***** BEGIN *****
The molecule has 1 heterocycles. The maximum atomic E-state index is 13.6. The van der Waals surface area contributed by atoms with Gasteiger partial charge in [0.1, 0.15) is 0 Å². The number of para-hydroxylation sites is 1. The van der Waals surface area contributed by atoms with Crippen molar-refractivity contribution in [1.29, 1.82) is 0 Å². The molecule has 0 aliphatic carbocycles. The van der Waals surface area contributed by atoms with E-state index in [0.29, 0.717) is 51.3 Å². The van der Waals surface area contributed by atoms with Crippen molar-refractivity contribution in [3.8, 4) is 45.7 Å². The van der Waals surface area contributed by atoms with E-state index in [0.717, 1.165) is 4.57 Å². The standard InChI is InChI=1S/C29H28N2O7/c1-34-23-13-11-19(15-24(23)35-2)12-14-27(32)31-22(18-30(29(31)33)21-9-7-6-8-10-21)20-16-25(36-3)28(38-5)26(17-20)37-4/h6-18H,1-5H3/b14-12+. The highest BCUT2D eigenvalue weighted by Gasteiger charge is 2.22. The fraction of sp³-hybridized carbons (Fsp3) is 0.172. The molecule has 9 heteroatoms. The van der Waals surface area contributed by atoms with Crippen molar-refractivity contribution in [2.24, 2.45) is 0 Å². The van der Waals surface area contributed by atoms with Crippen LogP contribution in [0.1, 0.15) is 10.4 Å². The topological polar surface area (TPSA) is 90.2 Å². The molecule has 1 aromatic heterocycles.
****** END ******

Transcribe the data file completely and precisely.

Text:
The molecule has 1 heterocycles. The maximum atomic E-state index is 13.6. The van der Waals surface area contributed by atoms with Gasteiger partial charge in [0.1, 0.15) is 0 Å². The number of para-hydroxylation sites is 1. The van der Waals surface area contributed by atoms with Crippen molar-refractivity contribution in [1.29, 1.82) is 0 Å². The molecule has 0 aliphatic carbocycles. The van der Waals surface area contributed by atoms with E-state index in [0.29, 0.717) is 51.3 Å². The van der Waals surface area contributed by atoms with Crippen molar-refractivity contribution in [3.8, 4) is 45.7 Å². The van der Waals surface area contributed by atoms with E-state index in [0.717, 1.165) is 4.57 Å². The standard InChI is InChI=1S/C29H28N2O7/c1-34-23-13-11-19(15-24(23)35-2)12-14-27(32)31-22(18-30(29(31)33)21-9-7-6-8-10-21)20-16-25(36-3)28(38-5)26(17-20)37-4/h6-18H,1-5H3/b14-12+. The highest BCUT2D eigenvalue weighted by Gasteiger charge is 2.22. The fraction of sp³-hybridized carbons (Fsp3) is 0.172. The molecule has 9 heteroatoms. The van der Waals surface area contributed by atoms with Crippen molar-refractivity contribution in [2.24, 2.45) is 0 Å². The van der Waals surface area contributed by atoms with Crippen LogP contribution in [0.1, 0.15) is 10.4 Å². The topological polar surface area (TPSA) is 90.2 Å². The molecule has 1 aromatic heterocycles.